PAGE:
Health Library

Health Library Explorer
A B C D E F G H I J K L M N O P Q R S T U V W X Y Z A-Z Listings

Managing Atopic Dermatitis (Eczema)

To manage your symptoms and help reduce the severity and frequency, try these self-care tips:

Caring for your skin

  • Use a gentle, fragrance-free cleanser (or soap substitute cleanser) for bathing. Rinse well. Pat skin dry.

  • Take warm, not hot, baths or showers. Try to limit them to no more than 10 to 15 minutes. Consider limiting bathing or showering to every other day.

  • Use moisturizer liberally right after you bathe, while your skin is still damp.

  • Try not to scratch because it will cause more damage to your skin.

  • Topical, over-the-counter hydrocortisone cream may help control mild symptoms.

  • Be aware that dermatitis can look different depending on skin tone. It may be pink or red if you have pale skin. If you have darker skin, it may look gray, dark red or brown, or purplish color. It may be harder to detect if you have darker skin.

Back view of legs from showing eczema in the creases of the knees.
Eczema on light skin.
Back view of legs from showing eczema in the creases of the knees.
Eczema on dark skin.

Controlling your environment

  • Stay out of extreme heat or cold.

  • Stay out of very humid or very dry air.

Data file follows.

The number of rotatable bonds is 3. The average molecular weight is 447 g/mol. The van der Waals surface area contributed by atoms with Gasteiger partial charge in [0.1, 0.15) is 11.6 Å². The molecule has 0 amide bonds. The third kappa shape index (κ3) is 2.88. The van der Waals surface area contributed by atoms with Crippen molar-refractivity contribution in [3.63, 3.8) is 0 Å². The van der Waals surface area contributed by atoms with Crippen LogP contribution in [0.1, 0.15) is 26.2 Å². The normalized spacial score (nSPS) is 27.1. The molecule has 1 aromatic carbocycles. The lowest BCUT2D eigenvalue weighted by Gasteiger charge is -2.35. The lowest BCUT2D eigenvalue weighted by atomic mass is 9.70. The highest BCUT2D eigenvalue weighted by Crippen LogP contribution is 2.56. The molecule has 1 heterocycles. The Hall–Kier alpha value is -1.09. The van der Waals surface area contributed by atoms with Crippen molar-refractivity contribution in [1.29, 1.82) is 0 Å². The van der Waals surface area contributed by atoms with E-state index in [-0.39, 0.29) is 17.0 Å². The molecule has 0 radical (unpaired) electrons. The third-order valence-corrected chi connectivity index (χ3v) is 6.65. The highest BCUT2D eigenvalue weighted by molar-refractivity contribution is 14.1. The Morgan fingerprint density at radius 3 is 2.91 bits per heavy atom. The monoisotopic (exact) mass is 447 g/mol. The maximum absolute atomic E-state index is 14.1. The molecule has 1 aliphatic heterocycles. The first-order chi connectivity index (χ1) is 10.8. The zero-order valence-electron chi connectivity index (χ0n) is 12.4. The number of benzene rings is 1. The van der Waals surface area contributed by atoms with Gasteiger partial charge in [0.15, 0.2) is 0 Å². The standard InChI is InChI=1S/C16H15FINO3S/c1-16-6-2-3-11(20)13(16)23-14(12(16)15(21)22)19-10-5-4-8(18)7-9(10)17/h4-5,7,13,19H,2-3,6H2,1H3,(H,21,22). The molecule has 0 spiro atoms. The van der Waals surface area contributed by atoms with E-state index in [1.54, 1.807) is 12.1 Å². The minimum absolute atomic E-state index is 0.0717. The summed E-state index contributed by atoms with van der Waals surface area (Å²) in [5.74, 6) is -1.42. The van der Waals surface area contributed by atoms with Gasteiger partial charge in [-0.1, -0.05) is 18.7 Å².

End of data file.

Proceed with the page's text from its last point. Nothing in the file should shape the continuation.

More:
• If your home or office air is very dry, use a humidifier.

  • Stay away from allergens such as dust that may be in bedding, carpets, plush toys, or rugs.

  • Know that pet hair and dander can cause flare-ups.

Seeking medical treatment

Another way to keep symptoms under control is to get medical treatment. Talk with your healthcare provider about the type of treatment that may work best for you. Your provider may prescribe treatments such as:

  • Treatments to put on the skin daily

  • Medicines taken by mouth (oral medicines) such as antihistamines, antibiotics, or corticosteroids

  • In severe cases, you may need shots (injections) to control the symptoms. You may even need antibiotics if skin infections occur.

Treatments don’t work the same way for every person. So if your symptoms continue or get worse, ask your healthcare provider about other treatments.

Making lifestyle choices

  • Create daily strategies to manage the stress in your life.

  • Wear loose-fitting cotton clothing that does not bind or rub your skin.

  • Don't wear wool or other scratchy fabrics.

  • Use fragrance-free products.

Next step

Now that you know more about atopic dermatitis, the next step is up to you. Keep your scheduled follow-up appointments. Follow your healthcare provider’s treatment plan and your self-care routine. This will help bring atopic dermatitis under control. If your symptoms persist, be sure to let your healthcare provider know.

Online Medical Reviewer: L Renee Watson MSN RN
Online Medical Reviewer: Marianne Fraser MSN RN
Online Medical Reviewer: Michael Lehrer MD
Date Last Reviewed: 3/1/2022
© 2000-2024 The StayWell Company, LLC. All rights reserved. This information is not intended as a substitute for professional medical care. Always follow your healthcare professional's instructions.
Contact Our Health Professionals
Follow Us